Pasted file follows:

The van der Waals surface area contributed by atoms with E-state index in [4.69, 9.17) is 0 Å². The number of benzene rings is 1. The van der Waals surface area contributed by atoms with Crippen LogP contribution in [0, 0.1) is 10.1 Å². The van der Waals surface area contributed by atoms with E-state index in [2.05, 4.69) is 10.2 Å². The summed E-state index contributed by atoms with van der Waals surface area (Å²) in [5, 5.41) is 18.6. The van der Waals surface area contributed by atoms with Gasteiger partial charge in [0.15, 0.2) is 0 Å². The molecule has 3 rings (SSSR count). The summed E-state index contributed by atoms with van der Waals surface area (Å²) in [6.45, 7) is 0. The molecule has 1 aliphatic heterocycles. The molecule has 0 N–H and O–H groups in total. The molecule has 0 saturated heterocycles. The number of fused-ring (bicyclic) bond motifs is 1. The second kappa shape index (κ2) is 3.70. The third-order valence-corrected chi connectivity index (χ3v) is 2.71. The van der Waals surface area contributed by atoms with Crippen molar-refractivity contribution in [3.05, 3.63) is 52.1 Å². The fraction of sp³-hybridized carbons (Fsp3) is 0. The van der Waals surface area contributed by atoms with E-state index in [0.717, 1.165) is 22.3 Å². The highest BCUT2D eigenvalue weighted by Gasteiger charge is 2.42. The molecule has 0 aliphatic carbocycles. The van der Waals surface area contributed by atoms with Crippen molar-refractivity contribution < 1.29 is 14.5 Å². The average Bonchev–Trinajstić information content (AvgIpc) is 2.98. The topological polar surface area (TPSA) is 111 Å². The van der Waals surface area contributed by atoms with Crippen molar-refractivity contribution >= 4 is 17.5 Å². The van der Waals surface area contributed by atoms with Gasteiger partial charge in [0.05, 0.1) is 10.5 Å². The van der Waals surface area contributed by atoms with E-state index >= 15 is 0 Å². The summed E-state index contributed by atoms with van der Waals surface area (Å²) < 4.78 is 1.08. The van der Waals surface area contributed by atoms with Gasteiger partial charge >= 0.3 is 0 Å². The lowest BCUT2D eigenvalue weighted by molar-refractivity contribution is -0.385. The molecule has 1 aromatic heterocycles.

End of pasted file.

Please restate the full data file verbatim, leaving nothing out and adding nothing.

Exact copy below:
The van der Waals surface area contributed by atoms with E-state index in [4.69, 9.17) is 0 Å². The number of benzene rings is 1. The van der Waals surface area contributed by atoms with Crippen LogP contribution in [0, 0.1) is 10.1 Å². The van der Waals surface area contributed by atoms with E-state index in [2.05, 4.69) is 10.2 Å². The summed E-state index contributed by atoms with van der Waals surface area (Å²) in [5, 5.41) is 18.6. The van der Waals surface area contributed by atoms with Gasteiger partial charge in [0.15, 0.2) is 0 Å². The molecule has 3 rings (SSSR count). The summed E-state index contributed by atoms with van der Waals surface area (Å²) in [6.45, 7) is 0. The molecule has 1 aliphatic heterocycles. The molecule has 0 N–H and O–H groups in total. The molecule has 0 saturated heterocycles. The number of fused-ring (bicyclic) bond motifs is 1. The second kappa shape index (κ2) is 3.70. The third-order valence-corrected chi connectivity index (χ3v) is 2.71. The van der Waals surface area contributed by atoms with Crippen molar-refractivity contribution in [3.05, 3.63) is 52.1 Å². The fraction of sp³-hybridized carbons (Fsp3) is 0. The van der Waals surface area contributed by atoms with E-state index in [0.717, 1.165) is 22.3 Å². The highest BCUT2D eigenvalue weighted by Gasteiger charge is 2.42. The molecule has 0 aliphatic carbocycles. The van der Waals surface area contributed by atoms with Crippen molar-refractivity contribution < 1.29 is 14.5 Å². The average Bonchev–Trinajstić information content (AvgIpc) is 2.98. The topological polar surface area (TPSA) is 111 Å². The van der Waals surface area contributed by atoms with Crippen molar-refractivity contribution >= 4 is 17.5 Å². The van der Waals surface area contributed by atoms with Gasteiger partial charge in [0.05, 0.1) is 10.5 Å². The van der Waals surface area contributed by atoms with E-state index >= 15 is 0 Å². The summed E-state index contributed by atoms with van der Waals surface area (Å²) < 4.78 is 1.08. The van der Waals surface area contributed by atoms with Gasteiger partial charge >= 0.3 is 0 Å². The lowest BCUT2D eigenvalue weighted by molar-refractivity contribution is -0.385. The molecule has 1 aromatic heterocycles.